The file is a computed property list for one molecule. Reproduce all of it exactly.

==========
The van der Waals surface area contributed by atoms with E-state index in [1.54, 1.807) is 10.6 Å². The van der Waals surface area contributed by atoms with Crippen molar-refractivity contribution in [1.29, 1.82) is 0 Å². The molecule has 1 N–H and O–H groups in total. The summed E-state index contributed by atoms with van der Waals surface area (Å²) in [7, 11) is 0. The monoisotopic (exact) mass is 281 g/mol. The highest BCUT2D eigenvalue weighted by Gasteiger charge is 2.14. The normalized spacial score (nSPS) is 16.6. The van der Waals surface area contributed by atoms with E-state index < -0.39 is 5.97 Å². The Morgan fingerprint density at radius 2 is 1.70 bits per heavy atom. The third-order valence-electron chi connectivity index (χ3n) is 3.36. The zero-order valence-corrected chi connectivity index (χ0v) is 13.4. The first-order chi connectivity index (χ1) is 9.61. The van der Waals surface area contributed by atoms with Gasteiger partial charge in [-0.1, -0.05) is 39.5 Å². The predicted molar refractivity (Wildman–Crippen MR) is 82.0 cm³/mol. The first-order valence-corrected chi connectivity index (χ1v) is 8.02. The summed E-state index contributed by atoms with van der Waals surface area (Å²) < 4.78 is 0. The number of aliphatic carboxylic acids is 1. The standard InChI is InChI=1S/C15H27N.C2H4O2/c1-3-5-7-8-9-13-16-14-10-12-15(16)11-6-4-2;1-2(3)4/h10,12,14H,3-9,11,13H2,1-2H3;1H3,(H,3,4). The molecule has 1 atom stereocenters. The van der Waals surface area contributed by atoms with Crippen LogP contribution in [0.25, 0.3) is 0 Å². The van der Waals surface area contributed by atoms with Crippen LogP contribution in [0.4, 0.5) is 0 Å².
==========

The van der Waals surface area contributed by atoms with E-state index in [1.54, 1.807) is 10.6 Å². The van der Waals surface area contributed by atoms with Crippen molar-refractivity contribution in [1.29, 1.82) is 0 Å². The molecule has 1 N–H and O–H groups in total. The summed E-state index contributed by atoms with van der Waals surface area (Å²) in [7, 11) is 0. The monoisotopic (exact) mass is 281 g/mol. The highest BCUT2D eigenvalue weighted by Gasteiger charge is 2.14. The normalized spacial score (nSPS) is 16.6. The van der Waals surface area contributed by atoms with E-state index < -0.39 is 5.97 Å². The Morgan fingerprint density at radius 2 is 1.70 bits per heavy atom. The third-order valence-electron chi connectivity index (χ3n) is 3.36. The zero-order valence-corrected chi connectivity index (χ0v) is 13.4. The first-order chi connectivity index (χ1) is 9.61. The van der Waals surface area contributed by atoms with Gasteiger partial charge in [-0.1, -0.05) is 39.5 Å². The predicted molar refractivity (Wildman–Crippen MR) is 82.0 cm³/mol. The first-order valence-corrected chi connectivity index (χ1v) is 8.02. The summed E-state index contributed by atoms with van der Waals surface area (Å²) < 4.78 is 0. The number of aliphatic carboxylic acids is 1. The standard InChI is InChI=1S/C15H27N.C2H4O2/c1-3-5-7-8-9-13-16-14-10-12-15(16)11-6-4-2;1-2(3)4/h10,12,14H,3-9,11,13H2,1-2H3;1H3,(H,3,4). The molecule has 1 atom stereocenters. The van der Waals surface area contributed by atoms with Crippen LogP contribution in [0.25, 0.3) is 0 Å². The van der Waals surface area contributed by atoms with Crippen LogP contribution in [0.4, 0.5) is 0 Å².